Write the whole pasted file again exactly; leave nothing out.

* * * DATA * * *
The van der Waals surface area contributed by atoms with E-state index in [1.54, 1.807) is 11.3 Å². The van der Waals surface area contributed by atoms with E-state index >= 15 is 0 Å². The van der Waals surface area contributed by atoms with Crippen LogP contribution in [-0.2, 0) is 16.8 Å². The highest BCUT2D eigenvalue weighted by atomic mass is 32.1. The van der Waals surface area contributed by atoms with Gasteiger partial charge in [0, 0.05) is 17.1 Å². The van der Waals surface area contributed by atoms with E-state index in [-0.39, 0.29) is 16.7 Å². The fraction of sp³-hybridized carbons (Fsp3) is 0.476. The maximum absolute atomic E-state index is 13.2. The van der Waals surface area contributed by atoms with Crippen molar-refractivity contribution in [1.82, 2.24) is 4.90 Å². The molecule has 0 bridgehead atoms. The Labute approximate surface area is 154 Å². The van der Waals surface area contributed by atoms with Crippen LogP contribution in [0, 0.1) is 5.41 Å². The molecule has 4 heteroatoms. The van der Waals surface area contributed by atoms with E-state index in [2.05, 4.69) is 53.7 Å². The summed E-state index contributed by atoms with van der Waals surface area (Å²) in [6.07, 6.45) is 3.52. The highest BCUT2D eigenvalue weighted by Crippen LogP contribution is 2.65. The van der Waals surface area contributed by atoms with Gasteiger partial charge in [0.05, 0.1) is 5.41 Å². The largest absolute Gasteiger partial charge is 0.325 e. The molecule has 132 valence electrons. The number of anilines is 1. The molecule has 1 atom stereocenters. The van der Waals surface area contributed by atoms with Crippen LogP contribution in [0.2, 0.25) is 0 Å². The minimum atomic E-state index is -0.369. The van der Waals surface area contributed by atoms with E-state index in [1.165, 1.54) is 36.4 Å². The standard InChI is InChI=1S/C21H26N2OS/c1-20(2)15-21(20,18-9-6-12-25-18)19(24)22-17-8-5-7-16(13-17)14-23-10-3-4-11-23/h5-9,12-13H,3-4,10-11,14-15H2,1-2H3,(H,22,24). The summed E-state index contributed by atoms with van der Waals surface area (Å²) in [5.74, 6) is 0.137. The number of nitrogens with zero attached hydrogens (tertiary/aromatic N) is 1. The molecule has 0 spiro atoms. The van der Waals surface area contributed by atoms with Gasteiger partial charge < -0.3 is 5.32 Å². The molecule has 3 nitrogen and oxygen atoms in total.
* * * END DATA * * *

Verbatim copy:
The van der Waals surface area contributed by atoms with E-state index in [1.54, 1.807) is 11.3 Å². The van der Waals surface area contributed by atoms with E-state index >= 15 is 0 Å². The van der Waals surface area contributed by atoms with Crippen LogP contribution in [-0.2, 0) is 16.8 Å². The highest BCUT2D eigenvalue weighted by atomic mass is 32.1. The van der Waals surface area contributed by atoms with Gasteiger partial charge in [0, 0.05) is 17.1 Å². The van der Waals surface area contributed by atoms with E-state index in [-0.39, 0.29) is 16.7 Å². The fraction of sp³-hybridized carbons (Fsp3) is 0.476. The maximum absolute atomic E-state index is 13.2. The van der Waals surface area contributed by atoms with Crippen molar-refractivity contribution in [1.82, 2.24) is 4.90 Å². The molecule has 0 bridgehead atoms. The Labute approximate surface area is 154 Å². The van der Waals surface area contributed by atoms with Crippen LogP contribution in [0, 0.1) is 5.41 Å². The molecule has 4 heteroatoms. The van der Waals surface area contributed by atoms with E-state index in [2.05, 4.69) is 53.7 Å². The summed E-state index contributed by atoms with van der Waals surface area (Å²) in [6.07, 6.45) is 3.52. The highest BCUT2D eigenvalue weighted by Crippen LogP contribution is 2.65. The van der Waals surface area contributed by atoms with Gasteiger partial charge in [0.05, 0.1) is 5.41 Å². The largest absolute Gasteiger partial charge is 0.325 e. The molecule has 132 valence electrons. The number of anilines is 1. The molecule has 1 atom stereocenters. The van der Waals surface area contributed by atoms with Crippen LogP contribution in [0.2, 0.25) is 0 Å². The minimum atomic E-state index is -0.369. The van der Waals surface area contributed by atoms with E-state index in [1.165, 1.54) is 36.4 Å². The standard InChI is InChI=1S/C21H26N2OS/c1-20(2)15-21(20,18-9-6-12-25-18)19(24)22-17-8-5-7-16(13-17)14-23-10-3-4-11-23/h5-9,12-13H,3-4,10-11,14-15H2,1-2H3,(H,22,24). The summed E-state index contributed by atoms with van der Waals surface area (Å²) in [5.74, 6) is 0.137. The number of nitrogens with zero attached hydrogens (tertiary/aromatic N) is 1. The molecule has 0 spiro atoms. The van der Waals surface area contributed by atoms with Gasteiger partial charge < -0.3 is 5.32 Å². The molecule has 3 nitrogen and oxygen atoms in total.